You can adapt this approach for both online and offline use. For example, if you have a paper instruction sheet telling someone how to configure their new piece of kit, you can include relevant information at the pertinent point in the instructions, with a signpost to your full privacy notice.

Use summaries, hyperlinks, bullet points, and a table of contents

Make it easy for someone to jump to the section they want, rather than having to scroll down screens and screens full of text to work out how to get in touch with you, or to see for how long you are holding their data.

Here, for example, is the very beginning of our privacy notice for clients (and, in the real thing, these points link to the main sections of the notice):

  • We keep to a minimum the information we hold about you
  • We use your data to provide our services to you, respond to your enquiries, manage our relationship with you, meet our legal obligations, and improve our website
  • We delete your data when it is no longer needed for these things
  • Generally, we do not give your information to third parties, but there are some exceptions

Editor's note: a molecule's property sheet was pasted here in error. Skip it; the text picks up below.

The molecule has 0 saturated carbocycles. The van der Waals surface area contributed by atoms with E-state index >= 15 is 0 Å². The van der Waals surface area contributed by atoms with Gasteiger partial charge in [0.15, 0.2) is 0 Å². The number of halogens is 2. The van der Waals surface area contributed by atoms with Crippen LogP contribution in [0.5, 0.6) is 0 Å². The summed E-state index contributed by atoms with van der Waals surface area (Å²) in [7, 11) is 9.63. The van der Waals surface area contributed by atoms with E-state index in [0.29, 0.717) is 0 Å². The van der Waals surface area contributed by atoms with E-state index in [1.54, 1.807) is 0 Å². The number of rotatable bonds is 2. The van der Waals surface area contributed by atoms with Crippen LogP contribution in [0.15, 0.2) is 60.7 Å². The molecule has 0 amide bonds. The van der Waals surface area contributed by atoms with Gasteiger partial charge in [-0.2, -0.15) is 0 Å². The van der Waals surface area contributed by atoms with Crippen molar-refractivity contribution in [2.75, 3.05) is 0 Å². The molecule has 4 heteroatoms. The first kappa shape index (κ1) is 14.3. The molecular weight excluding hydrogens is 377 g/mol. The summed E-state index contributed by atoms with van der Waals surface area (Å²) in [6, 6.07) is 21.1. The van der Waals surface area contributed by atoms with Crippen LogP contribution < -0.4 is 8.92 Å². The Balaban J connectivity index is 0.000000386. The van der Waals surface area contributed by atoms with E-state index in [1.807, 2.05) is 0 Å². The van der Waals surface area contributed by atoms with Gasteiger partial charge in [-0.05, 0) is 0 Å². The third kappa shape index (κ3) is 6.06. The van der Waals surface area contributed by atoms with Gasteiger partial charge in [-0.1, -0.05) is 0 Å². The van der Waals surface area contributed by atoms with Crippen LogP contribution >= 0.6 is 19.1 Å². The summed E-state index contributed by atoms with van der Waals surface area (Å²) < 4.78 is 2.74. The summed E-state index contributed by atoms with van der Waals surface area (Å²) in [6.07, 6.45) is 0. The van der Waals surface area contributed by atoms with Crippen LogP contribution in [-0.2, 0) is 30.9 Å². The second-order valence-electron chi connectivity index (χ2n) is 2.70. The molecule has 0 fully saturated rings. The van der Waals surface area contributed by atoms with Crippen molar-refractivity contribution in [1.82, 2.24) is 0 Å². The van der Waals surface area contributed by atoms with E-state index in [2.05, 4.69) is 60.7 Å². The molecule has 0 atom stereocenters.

• You have lots of privacy rights
  • We take security seriously
  • We record calls
  • We do not use cookies on our website
  • We are happy to answer your questions about any of this

Translate it if you are targeting people who speak other languages

If you are targeting your activity to people who speak other languages, you need to make your privacy information available in those languages.

Regulatory guidance suggests that you might be targeting if you:

operate a website in the language in question and/or offer specific country options and/or facilitate the payment for goods or services in the currency of a particular member state.

In other words:

  • if your website is available in multiple languages, offer your privacy information in those languages too
  • if you sell a French version of your service, or state that you provide services to people in France, have a French version of your notice